My little garden has been an experiment of sorts this year. Everything has done well with the exception of the beets, carrots and squash. Both root vegetables have long , spindly growth. The leaves are healthy and green but its fruit is almost useless, although I will make a salad from what is there.
Green beans, yellow beans, leeks, onions and peas are enough to supply a few meals and I look forward to letting my grandson pick the next batch of fresh beans. It is always nice to do things that become memories of time spent with Nana, and I look forward to the day that my granddaughter feels more comfortable leaving her mommy and daddy for a visit here so that she can share these memories.
Next year I will fill my gardens with a crop each (with the exception of carrots and beets!) I know what does well now. I shall soon start visiting the local farmers and farmer's markets and begin preserving for winter. I am systematically using from the freezer to make room.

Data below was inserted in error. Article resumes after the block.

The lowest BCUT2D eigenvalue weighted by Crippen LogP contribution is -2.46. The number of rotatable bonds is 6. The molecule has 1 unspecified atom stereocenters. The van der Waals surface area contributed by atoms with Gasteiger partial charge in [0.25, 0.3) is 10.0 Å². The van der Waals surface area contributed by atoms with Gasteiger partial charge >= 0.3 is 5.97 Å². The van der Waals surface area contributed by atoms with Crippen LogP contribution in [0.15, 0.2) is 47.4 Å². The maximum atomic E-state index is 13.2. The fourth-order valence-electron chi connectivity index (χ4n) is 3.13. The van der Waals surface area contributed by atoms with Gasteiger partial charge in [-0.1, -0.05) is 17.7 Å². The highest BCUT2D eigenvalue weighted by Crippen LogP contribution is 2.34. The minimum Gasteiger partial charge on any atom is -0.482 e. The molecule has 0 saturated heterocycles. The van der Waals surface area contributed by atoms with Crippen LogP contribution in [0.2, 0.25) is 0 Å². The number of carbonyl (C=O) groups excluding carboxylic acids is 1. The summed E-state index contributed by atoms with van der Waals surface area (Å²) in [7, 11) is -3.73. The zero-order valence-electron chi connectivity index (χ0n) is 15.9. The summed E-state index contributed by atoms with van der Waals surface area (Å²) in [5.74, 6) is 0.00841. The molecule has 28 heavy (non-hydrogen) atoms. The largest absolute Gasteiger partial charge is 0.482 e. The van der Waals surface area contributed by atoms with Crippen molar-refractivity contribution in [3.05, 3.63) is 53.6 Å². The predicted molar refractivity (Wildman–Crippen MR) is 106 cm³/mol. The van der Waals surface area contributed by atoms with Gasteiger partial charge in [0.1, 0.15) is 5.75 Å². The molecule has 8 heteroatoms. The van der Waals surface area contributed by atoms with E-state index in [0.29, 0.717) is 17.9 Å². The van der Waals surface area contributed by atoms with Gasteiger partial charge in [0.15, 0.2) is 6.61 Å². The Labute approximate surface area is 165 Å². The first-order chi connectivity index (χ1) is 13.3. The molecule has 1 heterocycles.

My children are great fans of the peaches that I preserve. I use very little sugar and they know that the product produced is clean, preservative free and fresh. I would rather jar than freeze but a few vegetables I prefer frozen. I am looking forward to using my pressure canner but am going to enlist my hubby's help and support for the first few attempts.
My grandmother used a pressure cooker. Her son does too, but frankly, they scare the daylights out of me. I will never forget the imprint of a lid on Nana's ceiling. How that happened, I can only guess, but I have acquired a healthy respect for these tools now.
I must apologize for the short post yesterday. I spent several hours outside yesterday and the sun was a little warm. The remainder of the afternoon was spent nursing a headache.
Today I am grateful for my little garden plot that provides and pleases.
Gratitude is not only the greatest of virtues, but the parent of all the others.